The contribution of the various factors to the drug choice of the students, general practitioners and clinical specialists is shown in Table 3. Since there was no difference in the factors influencing the choice of treatment for A and B cases, the scores of the two versions were pooled. Students based their drug choice to a considerable extent (mean score ≥2 on a scale of 0–3) on the factors ‘effectiveness of the drugs’ and ‘examples from clinical teachers’. In contrast, both general practitioners and clinical specialists based their drug choice to a considerable extent on the factors ‘clinical experience’, ‘effectiveness of the drug(s)’, and ‘side effects of the drug(s)’. In addition, general practitioners based their drug choice to a considerable extent on ‘standard treatment guidelines’ and clinical specialists on ‘scientific literature’.
Table 3

Importance of factors affecting drug choice, as rated by students, general practitioners and clinical specialists

 

Final-year medical students (n = 32)

General practitioners (n = 29)

Clinical specialists (n = 26, 24, 24)

ANOVA overall p-value

Practice-related factors

 Own clinical experience

1.59 (1.40–1.79)

2.32 (2.19–2.45)b

2.06 (1.94–2.17)b

<0.001

 Easy administration of the drug(s)

1.00 (0.83–1.17)

1.08 (0.88–1.29)

0.92 (0.77–1.07)

0.34

 Patients’ convenience

1.57 (1.39–1.76)

1.90 (1.73–2.06)b

1.83 (1.70–1.96)b

0.013

 Compliance of the patient

1.44 (1.28–1.60)

1.79 (1.62–1.96)b

1.78 (1.64–1.91)b

0.002

Drug-related factors

 Effectiveness of the drug(s)

2.19 (2.07–2.31)

2.28 (2.14–2.41)

2.50 (2.40–2.60)b

<0.001

 Side effects of the drug(s)

1.55 (1.38–1.73)

2.19 (2.01–2.37)b

2.00 (1.86–2.13)b

<0.001

 Costs of the drug(s)

0.88 (0.72–1.04)

1.40 (1.21–1.59)b

0.96 (0.83–1.09)

<0.001

 Therapeutic spectrum of the drug(s)

1.05 (0.89–1.21)

1.64 (1.44–1.84)b

1.67 (1.52–1.82)b

<0.001

Information-related factors

 Standard treatment guidelines (STG)

1.98 (1.82–2.14)

2.17 (1.99–2.35)

1.73 (1.58–1.87)b

<0.001

 Scientific literature

1.23 (1.05–1.48)

1.51 (1.31–1.71)

2.10 (1.98–2.23)b

<0.001

 The opinion of colleagues

1.18 (1.02–1.34)

0.78 (0.60–0.95)b

1.10 (0.97–1.24)

0.001

 Information from the pharmaceutical industry

0.60 (0.45–0.74)

0.34 (0.23–0.46)b

0.81 (0.69–0.93)b

<0.001

Teaching-related factors

 Examples from clinical teachers

2.06 (1.93–2.20)a

0.60 (0.45–0.76)

1.08 (0.93–1.23)

<0.001

 Education and postgraduate education

1.30 (1.11–1.48)

1.68 (1.50–1.86)b

1.30 (1.15–1.44)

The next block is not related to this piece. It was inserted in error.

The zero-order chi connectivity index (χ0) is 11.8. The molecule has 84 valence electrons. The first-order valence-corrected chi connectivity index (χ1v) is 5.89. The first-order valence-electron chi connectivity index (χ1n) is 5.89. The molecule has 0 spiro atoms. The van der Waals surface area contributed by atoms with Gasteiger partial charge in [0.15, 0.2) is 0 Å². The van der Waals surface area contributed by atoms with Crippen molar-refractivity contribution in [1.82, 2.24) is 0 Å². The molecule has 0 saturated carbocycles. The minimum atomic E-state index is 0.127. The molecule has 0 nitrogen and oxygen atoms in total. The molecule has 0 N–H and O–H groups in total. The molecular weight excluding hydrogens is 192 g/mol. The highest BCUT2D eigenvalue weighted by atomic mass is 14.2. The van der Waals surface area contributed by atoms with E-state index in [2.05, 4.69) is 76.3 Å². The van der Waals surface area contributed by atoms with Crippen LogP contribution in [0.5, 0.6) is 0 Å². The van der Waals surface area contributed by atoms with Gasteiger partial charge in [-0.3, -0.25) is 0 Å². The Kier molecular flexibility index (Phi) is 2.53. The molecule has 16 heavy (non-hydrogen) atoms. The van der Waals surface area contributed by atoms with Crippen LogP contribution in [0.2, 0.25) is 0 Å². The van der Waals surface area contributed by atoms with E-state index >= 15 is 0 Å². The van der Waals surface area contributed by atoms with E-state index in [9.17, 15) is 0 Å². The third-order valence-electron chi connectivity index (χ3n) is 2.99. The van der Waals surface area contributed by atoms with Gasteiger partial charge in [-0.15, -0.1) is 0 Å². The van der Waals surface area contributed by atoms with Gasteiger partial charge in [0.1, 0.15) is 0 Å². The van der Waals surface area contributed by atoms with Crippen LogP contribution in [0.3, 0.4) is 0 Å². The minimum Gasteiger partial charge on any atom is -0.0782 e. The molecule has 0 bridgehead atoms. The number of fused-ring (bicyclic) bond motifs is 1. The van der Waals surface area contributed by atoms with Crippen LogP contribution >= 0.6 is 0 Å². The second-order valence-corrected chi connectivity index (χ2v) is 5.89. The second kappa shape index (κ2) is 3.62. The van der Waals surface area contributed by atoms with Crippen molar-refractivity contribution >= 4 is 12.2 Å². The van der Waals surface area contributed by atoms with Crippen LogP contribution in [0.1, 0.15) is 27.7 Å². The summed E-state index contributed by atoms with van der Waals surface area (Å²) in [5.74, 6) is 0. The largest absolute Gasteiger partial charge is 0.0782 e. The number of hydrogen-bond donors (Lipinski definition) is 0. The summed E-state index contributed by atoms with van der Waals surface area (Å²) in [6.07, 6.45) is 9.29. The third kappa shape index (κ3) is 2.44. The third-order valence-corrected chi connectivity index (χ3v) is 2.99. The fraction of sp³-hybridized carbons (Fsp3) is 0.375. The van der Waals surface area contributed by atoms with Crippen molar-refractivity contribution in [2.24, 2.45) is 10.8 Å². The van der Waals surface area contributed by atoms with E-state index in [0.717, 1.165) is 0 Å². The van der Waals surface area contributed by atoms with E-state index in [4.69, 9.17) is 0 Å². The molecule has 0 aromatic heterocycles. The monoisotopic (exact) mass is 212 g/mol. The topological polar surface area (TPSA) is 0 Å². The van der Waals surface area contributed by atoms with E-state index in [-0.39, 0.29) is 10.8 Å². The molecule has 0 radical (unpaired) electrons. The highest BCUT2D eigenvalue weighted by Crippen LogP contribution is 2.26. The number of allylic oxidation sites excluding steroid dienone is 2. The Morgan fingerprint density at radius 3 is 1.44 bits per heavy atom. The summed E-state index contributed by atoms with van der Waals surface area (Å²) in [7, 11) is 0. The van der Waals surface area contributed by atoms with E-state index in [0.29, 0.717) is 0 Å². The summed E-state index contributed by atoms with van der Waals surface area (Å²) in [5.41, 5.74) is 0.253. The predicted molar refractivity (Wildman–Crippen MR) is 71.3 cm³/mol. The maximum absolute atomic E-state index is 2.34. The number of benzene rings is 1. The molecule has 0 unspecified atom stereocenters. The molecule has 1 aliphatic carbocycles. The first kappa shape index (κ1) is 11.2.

0.003

Pooled data are presented as mean (95% CI). Differences among groups were analysed by means of the least-squared difference test: aP < 0.05 students vs. general practitioners and clinical specialists, bP < 0.05 vs. students

Factors with a score of score ≥2 on a scale of 0–3 were considered to have contributed to a considerable extent to the drug choice

Students attached significantly more importance to ‘examples from clinical teachers’ when making their treatment choice than did the general practitioners and clinical specialists, whereas general practitioners and clinical specialists placed more emphasis on three practice-related factors (‘own clinical experience’, ‘patients’ convenience’ and ‘compliance of the patient’) and two drug-related factors [‘side effects of the drug(s)’ and ‘therapeutic spectrum of the drug(s)’]. Besides this, the general practitioners attached significantly more importance to the drug choice-related factors ‘costs of the drug(s)’ and ‘education and postgraduate education’ compared to the students, whereas the clinical specialists rated the drug-related factors ‘effectiveness of the drug(s)’, ‘scientific literature’, and ‘information from the pharmaceutical industry’ significantly higher than the students.

Discussion

We found that medical teachers base their drug choice mainly on the factors ‘clinical experience’, ‘effectiveness of the drug(s)’, ‘side effects of the drug(s)’, ‘standard treatment guidelines’ and ‘scientific literature’, whereas final-year medical students base their drug choice mainly on the factors ‘effectiveness of the drug(s)’ and ‘examples from clinical teachers’. That medical teachers base their choice mainly on ‘clinical experience’ is consistent with theories from cognitive psychology about how clinical (diagnostic) expertise is achieved [2, 3, 13]. During everyday practice, doctors build up so-called cognitive networks of organised (therapeutic) knowledge and expertise [3], generating readily accessible treatment scripts. When a doctor is presented with a patient with one or more ailments, a specific treatment script is selected, depending on the level of complexity of the problem and the doctor’s prior experience. This selection is done subconsciously when the medical problem is simple but occurs in a conscious and analytical way when the medical problem is complex.

While both medical teachers and medical students based their choice of treatment on the ‘effectiveness of the drug(s)’, students’ knowledge of drug effectiveness is mainly theoretical, since they have little or no prescribing experience, whereas medical teachers’ knowledge of drug effectiveness is both theoretical and practical, based on the response of other patients to the medication in question. The same also holds for drug side effects: students have theoretical knowledge whereas medical teachers have both theoretical and practical knowledge. This practical knowledge gained through experience is probably why medical teachers rated this factor significantly higher than medical students.